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Which RN Education Path is Right for Me?

May 2, 2018
Posted by: David Sands

RN Degree Options

Choosing a career as a registered nurse (RN) is often a rewarding decision. Not only is the RN field in high demand – it’s excepted to grow by 16 percent by 2026, which is faster than average – but it’s also a fulfilling career.1 Nurses are highly trained professionals who often work in hospitals, administering different kinds of specialized health care to patients from all walks of life.

However, if you’re just embarking on your nursing journey, you may have some questions about becoming an RN, specifically the required academic background employers are looking for in a new hire.

What Are the Requirements?

It’s recommended you obtain an Associate of Science in Nursing (ASN), Associate Degree in Nursing (ADN) or a Bachelor of Science in Nursing (BSN) by attending either a two- or four-year academic institution or vocational school. These degree programs qualify you for the National Council Licensure Examination for RNs (NCLEX-RN), which you must pass to earn your RN license.

Earning any of the above listed degrees requires completing a course program that typically involves internships, classroom study and clinical rotations. It’s important to note that each program has perquisites that vary depending on the school and program you’re applying to. Prerequisites usually include a high school diploma or equivalent. They might also include:

  • Completion of specific coursework (biology, math, chemistry, etc.)
  • Passing an aptitude test
  • Maintaining a certain GPA
  • Passing a background test
  • An associate’s degree or number of college credits (for BSN students)

Remember that these items may be different depending on the state and school you choose to attend, so it’s best to do your research before you begin the application process.

Which Degree is Right for You?

What is the difference between the degree programs and which one is a good fit for you? Here’s an overview of each program to help you make the decision.

ASN/ADN

Both the ASN and ADN can be earned at a community college, four-year university or vocational school. Coursework for either degree program includes nursing pharmacology, anatomy, microbiology, nursing fundamentals and introduction to psychology, in addition to some humanities and communications courses. Students also complete clinicals rotations and participate in internships while focusing on technical skills and hands-on training.

Advantages

If you’re looking to jump into the field and earn a living quickly, earning your ASN or ADN may be the route to take. Most students finish their degree in two years or less, and they can begin working in a professional medical clinic while earning a respectable salary shortly after.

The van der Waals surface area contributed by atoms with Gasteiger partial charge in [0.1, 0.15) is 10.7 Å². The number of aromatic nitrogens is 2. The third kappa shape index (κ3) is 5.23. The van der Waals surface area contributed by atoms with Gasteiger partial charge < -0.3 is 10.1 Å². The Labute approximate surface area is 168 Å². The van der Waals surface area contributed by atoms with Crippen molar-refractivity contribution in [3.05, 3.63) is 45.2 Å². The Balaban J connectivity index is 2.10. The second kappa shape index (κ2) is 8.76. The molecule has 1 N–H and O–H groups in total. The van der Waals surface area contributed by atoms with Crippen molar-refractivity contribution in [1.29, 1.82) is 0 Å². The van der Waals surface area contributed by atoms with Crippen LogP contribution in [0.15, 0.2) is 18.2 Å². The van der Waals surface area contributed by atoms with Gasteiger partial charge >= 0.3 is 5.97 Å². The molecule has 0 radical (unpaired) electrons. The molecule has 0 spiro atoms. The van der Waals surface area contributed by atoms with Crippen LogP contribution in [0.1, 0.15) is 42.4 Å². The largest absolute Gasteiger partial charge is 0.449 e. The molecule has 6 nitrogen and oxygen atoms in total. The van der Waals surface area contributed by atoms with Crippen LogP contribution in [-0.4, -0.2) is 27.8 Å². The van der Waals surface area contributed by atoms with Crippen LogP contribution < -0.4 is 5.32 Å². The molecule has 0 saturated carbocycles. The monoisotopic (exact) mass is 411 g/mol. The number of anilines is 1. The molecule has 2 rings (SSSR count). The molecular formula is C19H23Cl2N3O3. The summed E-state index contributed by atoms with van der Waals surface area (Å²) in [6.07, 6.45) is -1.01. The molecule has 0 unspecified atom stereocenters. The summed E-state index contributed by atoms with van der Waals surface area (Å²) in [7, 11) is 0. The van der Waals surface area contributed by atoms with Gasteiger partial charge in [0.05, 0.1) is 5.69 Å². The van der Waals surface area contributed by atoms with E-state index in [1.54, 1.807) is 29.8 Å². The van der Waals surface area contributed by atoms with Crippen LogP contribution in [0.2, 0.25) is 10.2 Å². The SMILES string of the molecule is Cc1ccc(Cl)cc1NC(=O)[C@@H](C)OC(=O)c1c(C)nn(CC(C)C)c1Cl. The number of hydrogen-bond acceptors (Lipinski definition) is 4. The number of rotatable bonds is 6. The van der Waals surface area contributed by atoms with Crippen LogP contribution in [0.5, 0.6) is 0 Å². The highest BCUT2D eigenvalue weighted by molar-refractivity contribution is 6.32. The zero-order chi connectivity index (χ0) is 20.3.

You also have the option of going back to school and enrolling in an ADN to BSN program in the future when you have more time and money, if those are factors in your decision. University of Maine at Fort Kent even has an RN to BSN program designed for people who are currently licensed registered nurses seeking to earn their BSN.

Disadvantages

The primary disadvantage to earning an ASN or ADN instead of a BSN is there’s a cap on your career opportunities. While many ASN/ADN nurses can jump into a career providing bedside care in a hospital, they will not be able to move into a specialty field or administrative position that requires a BSN.

Don’t forget to consider salary. The average salary for a person with an ASN in Maine is around $52,300, while a nurse with a BSN earns an estimated $72,600 on average.2

BSN

Much of the same coursework, hands-on training and clinical rotations required for an ASN/ADN degree are rolled into a BSN program. In addition to two-year-level introductory courses and technical skills training, BSN students also receive a liberal arts and theory-based education focusing on disease management, research and leadership skills. Students can earn their ASN/ADN at a two-year or vocational school, but they must finish at a four-year university to complete their BSN.

Advantages

Having a broader education and more career opportunities at a higher salary are a few of the advantages to earning a BSN. In addition to expanded career options such as surgical, pediatric, ICU or hospice nursing, you may also become a clinical nurse manager, research nurse or a nurse that specializes in information technology. You may find that you prefer a leadership or educational role in health care, and a BSN is the best way to find that opportunity.

Those who have already earned an undergraduate degree can enroll in an accelerated BSN program. The accelerated BSN program at University of Maine at Fort Kent only takes 14 months!

Disadvantages

As mentioned previously, earning a BSN requires four years of school, and that may not be for everyone, especially those who need to start earning more money sooner. Plus, two extra years of school means you will be paying more for tuition as well. Keep in mind, you can first earn your ASN/ADN at a two-year institution at a reduced rate before transferring to a university to complete your BSN.

Consider the Traditional BSN Offered at University of Maine at Fort Kent

While there isn’t a wrong choice, earning your BSN from a fully-accredited college such as University of Maine at Fort Kent will set you up for future success with any nursing practice you choose. Prospective students can choose from the traditional BSN, accelerated BSN or online RN to BSN, which is designed for ASN/ADN holders to earn their BSN.

If you’re interested in kick-starting your RN career, visit our nursing page to view program requirements and details, apply online or give our admissions office a call at (207) 834-7600.

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1 https://www.bls.gov/ooh/healthcare/registered-nurses.htm

2 https://www.bsnedu.org/maine-salary/